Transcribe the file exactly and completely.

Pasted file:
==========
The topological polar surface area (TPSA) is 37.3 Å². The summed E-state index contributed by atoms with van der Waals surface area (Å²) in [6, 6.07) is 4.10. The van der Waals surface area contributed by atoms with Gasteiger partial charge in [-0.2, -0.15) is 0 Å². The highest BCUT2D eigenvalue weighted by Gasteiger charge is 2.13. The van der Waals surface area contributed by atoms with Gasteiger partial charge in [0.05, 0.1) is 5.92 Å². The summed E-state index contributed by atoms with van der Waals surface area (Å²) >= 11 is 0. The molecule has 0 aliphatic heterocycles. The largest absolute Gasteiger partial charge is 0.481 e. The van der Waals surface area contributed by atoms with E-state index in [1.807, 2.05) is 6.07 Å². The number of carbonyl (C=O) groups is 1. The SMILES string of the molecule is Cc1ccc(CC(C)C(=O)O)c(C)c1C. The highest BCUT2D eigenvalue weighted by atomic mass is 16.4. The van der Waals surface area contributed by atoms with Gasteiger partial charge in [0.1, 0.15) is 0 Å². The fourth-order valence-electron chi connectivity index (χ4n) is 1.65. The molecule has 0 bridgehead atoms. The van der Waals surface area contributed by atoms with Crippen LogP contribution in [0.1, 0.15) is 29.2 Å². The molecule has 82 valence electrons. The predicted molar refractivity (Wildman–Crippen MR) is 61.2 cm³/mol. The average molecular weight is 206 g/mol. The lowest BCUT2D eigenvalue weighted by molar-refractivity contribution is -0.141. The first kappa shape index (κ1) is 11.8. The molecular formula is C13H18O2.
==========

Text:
The topological polar surface area (TPSA) is 37.3 Å². The summed E-state index contributed by atoms with van der Waals surface area (Å²) in [6, 6.07) is 4.10. The van der Waals surface area contributed by atoms with Gasteiger partial charge in [-0.2, -0.15) is 0 Å². The highest BCUT2D eigenvalue weighted by Gasteiger charge is 2.13. The van der Waals surface area contributed by atoms with Gasteiger partial charge in [0.05, 0.1) is 5.92 Å². The summed E-state index contributed by atoms with van der Waals surface area (Å²) >= 11 is 0. The molecule has 0 aliphatic heterocycles. The largest absolute Gasteiger partial charge is 0.481 e. The van der Waals surface area contributed by atoms with E-state index in [1.807, 2.05) is 6.07 Å². The number of carbonyl (C=O) groups is 1. The SMILES string of the molecule is Cc1ccc(CC(C)C(=O)O)c(C)c1C. The highest BCUT2D eigenvalue weighted by atomic mass is 16.4. The van der Waals surface area contributed by atoms with Gasteiger partial charge in [0.1, 0.15) is 0 Å². The fourth-order valence-electron chi connectivity index (χ4n) is 1.65. The molecule has 0 bridgehead atoms. The van der Waals surface area contributed by atoms with Crippen LogP contribution in [0.1, 0.15) is 29.2 Å². The molecule has 82 valence electrons. The predicted molar refractivity (Wildman–Crippen MR) is 61.2 cm³/mol. The average molecular weight is 206 g/mol. The lowest BCUT2D eigenvalue weighted by molar-refractivity contribution is -0.141. The first kappa shape index (κ1) is 11.8. The molecular formula is C13H18O2.